August 3, 2008 – Kwajalein Atoll, South Pacific Ocean: On a tiny 8-acre island, almost 5,000 miles southwest of Honolulu, his 70-foot tall Falcon 1 rocket sat on the launch pad. Liftoff was perfect and at nine miles up the first stage separation was also perfect.
Then the command screens went blank, and the team slowly realized that this rocket, their third attempt, had exploded and would also land back in the ocean. The atmosphere in the room was like a funeral. The team had devoted six years and many 80-hour work weeks to the mission, and now it was over. They were out of money.
All eyes were fixed on the 37-year-old space entrepreneur as he walked to the middle of the command center. He told them that before the launch he had convinced his former partner at PayPal to invest additional money in SpaceX, and they now had sufficient funds for two more launches. He concluded by saying, “We knew this was going to be hard – it is, after all, rocket science. For my part, I will never give up. And I mean never!” Disappointment erupted into cheers.
Born in Pretoria, South Africa in 1971, Elon Musk was 12 when he taught himself computer programming. Three years later he created and sold his space battle computer game, Blastar, to PC Magazine. Musk earned degrees in economics and physics from the University of Pennsylvania. He enrolled at Stanford University to get a Ph.D. in applied physics, but after two days he left school to start his own company.
Musk and his brother borrowed $28,000 from their father to start Zip2, a web software company. In February 1999, Compaq Computers bought Zip2 for $300 million earning Musk $22 million from the deal. He then started X.com, an email payment company, which later became PayPal. In 2002, Musk sold PayPal to eBay for $1.5 billion in stock and cash. This time he pocketed $165 million from the sale.
Musk used the proceeds from PayPal and created SpaceX with a goal to cost-effectively build rockets that would some day travel to and from Mars. He boldly told the world he was going to die on Mars. He was not the first Internet millionaire to try to tackle space. NASA and the rocket scientist community labeled Elon Musk a lunatic.
Musk was disappointed to learn that NASA had no plans for a Mars mission. He traveled to Russia hoping to buy intercontinental missiles to begin his own space program. While there, a Russian rocket design chief, irritated by the arrogant young millionaire, spat on Musk. With no hope for help coming from the Russians, he returned home determined to start his own company to build inexpensive rockets.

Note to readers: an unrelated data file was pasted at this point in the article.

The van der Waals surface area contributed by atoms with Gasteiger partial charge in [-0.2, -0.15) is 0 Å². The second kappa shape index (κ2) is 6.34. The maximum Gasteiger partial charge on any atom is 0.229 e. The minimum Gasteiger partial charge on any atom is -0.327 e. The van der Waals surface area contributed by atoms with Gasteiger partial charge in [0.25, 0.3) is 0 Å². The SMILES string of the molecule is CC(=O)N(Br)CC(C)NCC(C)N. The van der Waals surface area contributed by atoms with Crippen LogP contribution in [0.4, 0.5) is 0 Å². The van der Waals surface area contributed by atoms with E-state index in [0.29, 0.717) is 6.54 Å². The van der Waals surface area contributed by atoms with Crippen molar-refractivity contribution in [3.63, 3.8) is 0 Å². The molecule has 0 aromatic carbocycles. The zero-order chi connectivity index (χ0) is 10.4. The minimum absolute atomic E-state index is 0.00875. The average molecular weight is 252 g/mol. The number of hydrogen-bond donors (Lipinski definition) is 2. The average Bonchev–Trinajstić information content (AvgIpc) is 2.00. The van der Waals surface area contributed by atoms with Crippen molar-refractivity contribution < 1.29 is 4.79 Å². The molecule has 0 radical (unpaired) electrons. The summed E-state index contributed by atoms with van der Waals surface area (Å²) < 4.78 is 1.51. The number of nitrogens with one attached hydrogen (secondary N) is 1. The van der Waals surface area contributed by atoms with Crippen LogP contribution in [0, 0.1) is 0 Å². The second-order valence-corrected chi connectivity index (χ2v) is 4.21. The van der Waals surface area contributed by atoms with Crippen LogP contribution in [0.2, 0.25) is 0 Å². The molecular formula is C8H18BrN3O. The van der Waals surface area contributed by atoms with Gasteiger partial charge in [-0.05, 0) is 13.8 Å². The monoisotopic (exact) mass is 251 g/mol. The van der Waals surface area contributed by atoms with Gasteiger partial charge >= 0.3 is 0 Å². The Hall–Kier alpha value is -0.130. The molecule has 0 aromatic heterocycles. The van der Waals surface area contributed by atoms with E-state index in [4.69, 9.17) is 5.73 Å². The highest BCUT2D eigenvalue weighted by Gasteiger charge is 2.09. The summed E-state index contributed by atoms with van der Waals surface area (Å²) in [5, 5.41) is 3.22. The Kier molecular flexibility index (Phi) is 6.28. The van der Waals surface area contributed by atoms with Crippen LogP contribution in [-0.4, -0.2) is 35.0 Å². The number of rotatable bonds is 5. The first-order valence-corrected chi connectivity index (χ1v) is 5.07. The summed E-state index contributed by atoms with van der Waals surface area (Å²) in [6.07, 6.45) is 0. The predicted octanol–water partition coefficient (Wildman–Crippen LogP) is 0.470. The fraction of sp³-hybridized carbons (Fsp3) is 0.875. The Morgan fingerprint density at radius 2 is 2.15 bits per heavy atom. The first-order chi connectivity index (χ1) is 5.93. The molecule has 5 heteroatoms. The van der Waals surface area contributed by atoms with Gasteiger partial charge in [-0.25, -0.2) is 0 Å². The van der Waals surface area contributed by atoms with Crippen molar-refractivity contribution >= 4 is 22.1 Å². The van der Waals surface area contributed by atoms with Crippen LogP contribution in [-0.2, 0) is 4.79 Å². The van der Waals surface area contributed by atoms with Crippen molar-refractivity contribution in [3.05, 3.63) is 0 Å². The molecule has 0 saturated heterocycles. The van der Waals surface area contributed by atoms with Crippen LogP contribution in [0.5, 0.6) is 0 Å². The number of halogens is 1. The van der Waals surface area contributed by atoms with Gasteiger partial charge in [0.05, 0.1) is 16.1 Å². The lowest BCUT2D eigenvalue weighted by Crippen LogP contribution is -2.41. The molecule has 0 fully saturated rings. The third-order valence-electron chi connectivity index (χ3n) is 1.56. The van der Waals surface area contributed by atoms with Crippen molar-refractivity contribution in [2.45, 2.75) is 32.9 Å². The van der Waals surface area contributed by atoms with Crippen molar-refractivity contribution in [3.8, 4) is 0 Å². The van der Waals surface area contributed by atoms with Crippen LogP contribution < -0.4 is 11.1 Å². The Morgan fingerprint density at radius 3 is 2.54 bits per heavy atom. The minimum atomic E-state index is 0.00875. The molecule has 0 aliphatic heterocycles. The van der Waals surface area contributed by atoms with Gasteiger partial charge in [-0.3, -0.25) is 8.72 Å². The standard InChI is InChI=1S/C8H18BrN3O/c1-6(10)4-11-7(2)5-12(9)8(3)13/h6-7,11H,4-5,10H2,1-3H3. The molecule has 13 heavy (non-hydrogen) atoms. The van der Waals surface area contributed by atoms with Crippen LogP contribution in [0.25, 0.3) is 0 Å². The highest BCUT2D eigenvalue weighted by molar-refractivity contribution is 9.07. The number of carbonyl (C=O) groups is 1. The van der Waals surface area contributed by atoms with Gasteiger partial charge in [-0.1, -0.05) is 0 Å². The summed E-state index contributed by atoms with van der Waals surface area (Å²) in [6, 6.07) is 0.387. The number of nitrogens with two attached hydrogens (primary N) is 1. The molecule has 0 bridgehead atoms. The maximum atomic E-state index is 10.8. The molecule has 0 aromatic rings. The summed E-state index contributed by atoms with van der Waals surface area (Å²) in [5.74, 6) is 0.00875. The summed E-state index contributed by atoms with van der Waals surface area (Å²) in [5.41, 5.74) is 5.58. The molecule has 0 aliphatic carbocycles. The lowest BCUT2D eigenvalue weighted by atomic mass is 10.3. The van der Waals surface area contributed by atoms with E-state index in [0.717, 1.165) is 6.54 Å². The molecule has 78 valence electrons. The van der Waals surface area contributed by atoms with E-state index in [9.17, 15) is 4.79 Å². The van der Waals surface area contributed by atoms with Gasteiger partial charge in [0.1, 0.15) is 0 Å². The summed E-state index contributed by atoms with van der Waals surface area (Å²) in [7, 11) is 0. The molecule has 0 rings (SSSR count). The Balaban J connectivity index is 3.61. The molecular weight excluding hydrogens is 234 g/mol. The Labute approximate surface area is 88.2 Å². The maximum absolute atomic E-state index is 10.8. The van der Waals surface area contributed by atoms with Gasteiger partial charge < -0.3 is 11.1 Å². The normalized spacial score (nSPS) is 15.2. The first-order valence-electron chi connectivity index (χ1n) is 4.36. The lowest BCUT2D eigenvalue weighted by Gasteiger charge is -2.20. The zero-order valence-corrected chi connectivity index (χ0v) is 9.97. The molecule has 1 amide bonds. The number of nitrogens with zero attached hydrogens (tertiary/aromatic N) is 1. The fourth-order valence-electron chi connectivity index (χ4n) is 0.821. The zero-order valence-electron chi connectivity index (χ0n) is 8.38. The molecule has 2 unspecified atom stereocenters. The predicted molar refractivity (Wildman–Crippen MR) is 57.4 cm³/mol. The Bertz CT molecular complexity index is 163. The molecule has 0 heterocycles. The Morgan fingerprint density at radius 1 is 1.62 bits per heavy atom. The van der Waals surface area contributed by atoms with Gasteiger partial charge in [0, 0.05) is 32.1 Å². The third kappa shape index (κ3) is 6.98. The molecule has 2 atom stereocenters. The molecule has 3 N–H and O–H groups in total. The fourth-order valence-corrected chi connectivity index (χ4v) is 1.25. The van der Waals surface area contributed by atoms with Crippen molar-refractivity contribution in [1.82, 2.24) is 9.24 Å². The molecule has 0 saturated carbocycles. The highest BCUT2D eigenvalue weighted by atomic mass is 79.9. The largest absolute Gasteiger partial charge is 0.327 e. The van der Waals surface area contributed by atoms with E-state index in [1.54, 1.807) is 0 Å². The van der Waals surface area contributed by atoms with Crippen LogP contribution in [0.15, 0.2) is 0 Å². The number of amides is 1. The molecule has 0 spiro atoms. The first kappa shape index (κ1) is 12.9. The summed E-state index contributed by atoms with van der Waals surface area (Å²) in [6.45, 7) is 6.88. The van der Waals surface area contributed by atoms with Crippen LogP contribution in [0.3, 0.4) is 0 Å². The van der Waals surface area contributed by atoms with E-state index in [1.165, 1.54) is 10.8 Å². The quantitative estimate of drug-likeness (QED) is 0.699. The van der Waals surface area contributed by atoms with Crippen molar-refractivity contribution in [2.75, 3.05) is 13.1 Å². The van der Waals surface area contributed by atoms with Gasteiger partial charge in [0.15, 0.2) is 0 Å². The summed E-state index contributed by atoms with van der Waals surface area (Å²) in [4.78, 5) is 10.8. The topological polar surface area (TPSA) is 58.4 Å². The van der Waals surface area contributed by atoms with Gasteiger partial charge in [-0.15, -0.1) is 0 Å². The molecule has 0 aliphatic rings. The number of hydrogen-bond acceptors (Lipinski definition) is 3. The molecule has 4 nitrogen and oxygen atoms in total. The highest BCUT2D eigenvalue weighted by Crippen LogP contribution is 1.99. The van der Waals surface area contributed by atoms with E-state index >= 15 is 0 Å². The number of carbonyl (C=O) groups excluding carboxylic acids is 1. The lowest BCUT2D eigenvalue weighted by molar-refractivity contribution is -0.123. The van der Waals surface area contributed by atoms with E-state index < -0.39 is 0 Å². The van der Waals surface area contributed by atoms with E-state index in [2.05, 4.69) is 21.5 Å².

On September 28, 2008, just five weeks after the third failure of the Falcon 1 rocket, SpaceX became the first private company to launch a satellite into orbit. In December 2008, NASA awarded them a $1.6 billion contract for 12 flights to take supplies to the International Space Station.
In May 2012, SpaceX once again made history when their spacecraft, Dragon, docked with the International Space Station. They have also perfected recovering first stage rocket boosters, dramatically reducing costs and thus making space flight more affordable.
Today SpaceX is the largest private producer of rocket engines in the world. On May 30, 2020, they became the first private company to send two astronauts to the International Space Station. Elon Musk hopes to send a manned mission to Mars during this decade and he still plans to die on Mars.
“Here’s to the crazy ones, the misfits, the rebels, the troublemakers, the round pegs in the square holes…the ones who see things differently. They push the human race forward. Because the ones crazy enough to think they can change the world, are the ones who do.” Steve Jobs
I envy people like that. Never knew who he was before this. Thanks Pete another good one.
I have always been impressed with Elon Musk.
Very interesting–thanks for posting.